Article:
For the crime of statutory rape, the prosecutor does not have to prove that you used force for you to face charges. The prosecutor doesn't need to prove whether the victim consented to the intercourse or not. The prosecutor only needs to prove that one of the parties involved in sexual intercourse is below 18 years.
Three circumstances will determine whether the prosecutor charges the crime of statutory rape as a felony or misdemeanor:
- If the defendant is less than three years older than the alleged victim, the violation of PC 261.5 is a misdemeanor.
- If the defendant is more than three years older than the victim, the crime is a wobbler.
- If the defendant is 21 or older, and the victim is below 16 at the time of sexual intercourse, the crime is a wobbler but highly likely to be charged as a felony.
If charged as a misdemeanor crime, the penalties of statutory rape include:
- Misdemeanor or informal probation
- A jail time not exceeding one year in a county jail
- A fine not exceeding $ 1,000
For a felony conviction of statutory rape, the penalties include:
- Probation, either a misdemeanor or felony and a jail time not exceeding one year
- Sixteen months, two years, or three years imprisonment
- If the defendant was 21 years or older, and the victim was less than 16 years at the time of the crime, the penalties include two, three, or four years imprisonment.
- A fine not exceeding $ 10,000
California PC 311 makes child pornography illegal in California. This statute prohibits people from sending, transporting, duplicating, printing, possessing, and advertising child pornography. It is also a crime to hire or persuade a minor to engage in the production of pornographic imagery.
The law defines child pornography as any material or matter that depicts sexual involvement or conduct by a person below 18 years. Pornographic material may include materials like photographs, films, videotapes, or computer-generated equipment. The materials may portray a minor engaging in sexual conduct like oral copulation, sexual intercourse, anal intercourse, and masturbation.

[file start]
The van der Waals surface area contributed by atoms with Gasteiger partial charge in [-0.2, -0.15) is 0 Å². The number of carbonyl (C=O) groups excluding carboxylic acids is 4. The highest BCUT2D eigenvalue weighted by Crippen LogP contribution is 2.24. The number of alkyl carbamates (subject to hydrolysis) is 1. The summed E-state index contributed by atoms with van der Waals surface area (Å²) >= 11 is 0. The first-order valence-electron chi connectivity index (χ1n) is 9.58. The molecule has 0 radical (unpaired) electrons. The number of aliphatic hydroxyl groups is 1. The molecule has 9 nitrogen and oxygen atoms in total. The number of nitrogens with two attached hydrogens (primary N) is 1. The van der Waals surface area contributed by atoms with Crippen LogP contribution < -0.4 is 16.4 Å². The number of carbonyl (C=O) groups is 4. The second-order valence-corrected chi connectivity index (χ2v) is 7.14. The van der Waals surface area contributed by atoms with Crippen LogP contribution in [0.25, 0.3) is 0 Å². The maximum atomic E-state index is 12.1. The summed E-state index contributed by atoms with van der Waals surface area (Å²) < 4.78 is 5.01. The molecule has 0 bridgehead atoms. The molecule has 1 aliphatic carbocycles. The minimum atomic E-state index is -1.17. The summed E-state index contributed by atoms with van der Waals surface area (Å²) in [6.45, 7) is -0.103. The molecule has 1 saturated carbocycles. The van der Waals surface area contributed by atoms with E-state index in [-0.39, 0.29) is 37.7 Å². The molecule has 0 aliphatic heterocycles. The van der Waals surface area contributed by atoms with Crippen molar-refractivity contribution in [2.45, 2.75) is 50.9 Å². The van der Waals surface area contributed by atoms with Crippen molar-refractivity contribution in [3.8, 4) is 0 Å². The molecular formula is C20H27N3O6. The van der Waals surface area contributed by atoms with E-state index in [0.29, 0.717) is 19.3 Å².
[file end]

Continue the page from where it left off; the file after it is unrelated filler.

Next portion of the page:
According to the law, a material is pornographic if the content depicted in it is obscene. Material is obscene if it offensively portrays sexual conduct, and a reasonable individual would conclude that the material lacks valid literary, political, artistic, or scientific value. Material is obscene if a reasonable person would conclude that it has a prurient interest. What is a prurient interest? It's a morbid or shameful interest in sex, nudity, or erection.
Child pornography is a wobbler meaning it's either a felony or a misdemeanor. If charged as a misdemeanor, the penalties include a jail time of up to one year in county jail. Other penalties include fines starting from $1,000 to $ 2,500. If it's a felony crime, child pornography is punishable by imprisonment not exceeding three years. For a child pornography conviction, the defendant has to register as a sex offender.
A child pornography conviction may have adverse immigration implications. If you are a non-citizen, a conviction under PC 311 might lead to deportation because it's a crime of moral turpitude.
Failure to Register as a Sex Offender
According to California law PC 290, a sex offender may face charges for failing to register with the local authorities as a sex offender. The law requires sex offenders to register once every year within five days and must register within five days of their birthday. A sex offender must also register afresh upon moving to a new location. You are a sex offender if you have a conviction in one of the sex crimes outlined under PC 290. Some of the crimes outlined under PC 290 include sexual battery, rape, and indecent exposure, among others. A person residing in California must register as a sex offender with the law enforcement authorities in the city where they reside.
The crime of failing to register as a sex offender might be a misdemeanor or a felony. A misdemeanor failure to register as a sex offender is punishable by a jail time of up to one year in county jail. If convicted as a felony, the crime is punishable by imprisonment not exceeding three years in county jail.
A conviction under PC 290 may not have adverse immigration implications but may affect your gun rights adversely. You may have a conviction under PC 290 expunged if you complete probation or jail time successfully.
Find a Riverside Sex Crime Defense Attorney Near Me
If you or a loved one faces charges for sex crimes in California, you should not despair. With so many applicable legal defenses, your attorney will help you choose the most ideal defense for your case. At Riverside Criminal Defense Attorney Law Firm, we will walk with you from the arrest, represent you in court, and help you create the best defense for your charges. Contact us at 951-946-6366 and talk to one of our attorneys.